Lee Lays Out 3-Stage Master Plan for Reunification for Koreas

Chosun: President Lee Myung-bak in a speech on Sunday marking the 65th anniversary of Korea’s liberation from Japanese rule proposed a three-staged method of reunification with North Korea and the introduction of a “unification tax” to prepare for the massive cost.

“Today, inter-Korean relations demand a new paradigm,” Lee said. “The two of us need to overcome the current state of division and proceed with the goal of peaceful reunification.” The comments mark a shift from policies aimed at maintaining stability to active steps toward reunification.

“We long for the common prosperity and peace of both the South and the North, which will lead to reunification, and this is the right way to achieve the genuine liberation of the nation,” he said. He urged North Korea to face reality and make a choice for change.

President Lee Myung-bak and leading political figures celebrate the 65th anniversary of Korea’s liberation from Japanese colonial rule in central Seoul on Sunday.
The three-stage plan would start with a “peace community” that assures security on the peninsula including a denuclearized North, followed by the creation of an “economic community” developing the North’s economy through exchanges, and eventually the full integration. His proposal of the “unification tax” was seen as a way of taking active steps toward those goals.

There have been two broad theories of reunification. One is the so-called Sunshine Policy of gradual reunification proposed by former President Kim Dae-jung and favored by progressives. Proponents of the Sunshine Policy believe sudden reunification stemming from regime collapse in North Korea or other unexpected causes would entail tremendous social and financial costs for South Korea. They therefore favor reunification further down the road after the two Koreas narrow their economic differences and acclimatize to each other’s societies.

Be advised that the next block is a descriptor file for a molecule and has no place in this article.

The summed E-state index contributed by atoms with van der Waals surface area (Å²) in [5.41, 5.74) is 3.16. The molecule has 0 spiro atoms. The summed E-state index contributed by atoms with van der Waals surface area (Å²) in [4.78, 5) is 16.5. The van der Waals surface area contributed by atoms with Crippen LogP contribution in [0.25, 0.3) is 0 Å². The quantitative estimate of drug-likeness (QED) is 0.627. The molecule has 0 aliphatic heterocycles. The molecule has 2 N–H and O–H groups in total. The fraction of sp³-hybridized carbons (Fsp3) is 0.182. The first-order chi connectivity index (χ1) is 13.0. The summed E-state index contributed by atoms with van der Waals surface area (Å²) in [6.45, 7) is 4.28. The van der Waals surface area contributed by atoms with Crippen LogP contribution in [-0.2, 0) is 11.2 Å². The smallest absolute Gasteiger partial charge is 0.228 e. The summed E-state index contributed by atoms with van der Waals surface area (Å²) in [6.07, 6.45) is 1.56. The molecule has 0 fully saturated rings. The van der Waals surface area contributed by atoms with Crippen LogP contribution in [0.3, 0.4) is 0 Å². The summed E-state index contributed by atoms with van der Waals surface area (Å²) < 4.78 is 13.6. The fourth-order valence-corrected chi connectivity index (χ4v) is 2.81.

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In contrast, conservatives say such an approach would only prolong North Korea’s autocratic regime and warn that the South must prepare for a sudden regime collapse in the North. Some even say South Korea should pressure North Korea in order to trigger regime collapse.

Lee’s speech leans to the conservative approach, as is evident from his mention of the “need to overcome the current state of division,” the establishment of a “peace community” and the shouldering of reunification costs, apparently in preparation for sudden changes in North Korea.

Evidently concerned about conveying such a strong message, Cheong Wa Dae issued a customary supplementary gloss of the presidential statement explaining that the unification tax and other measures were not designed specifically with a potential North Korean regime collapse in mind.

Lee’s speech is expected to lead to a major debate in South Korea over how to deal with the North. At a press conference in Washington D.C. in 2008, Lee said reunification in the name of democracy is the “ultimate goal.” He added it is important for the North and South to coexist in peace. Since then the North has severed ties with the South and stepped up military provocations. One close aide to Lee said, “The fact that the president, who is fully aware of repercussions, has raised the issue again at the start of the second half of his term reflects his determination.”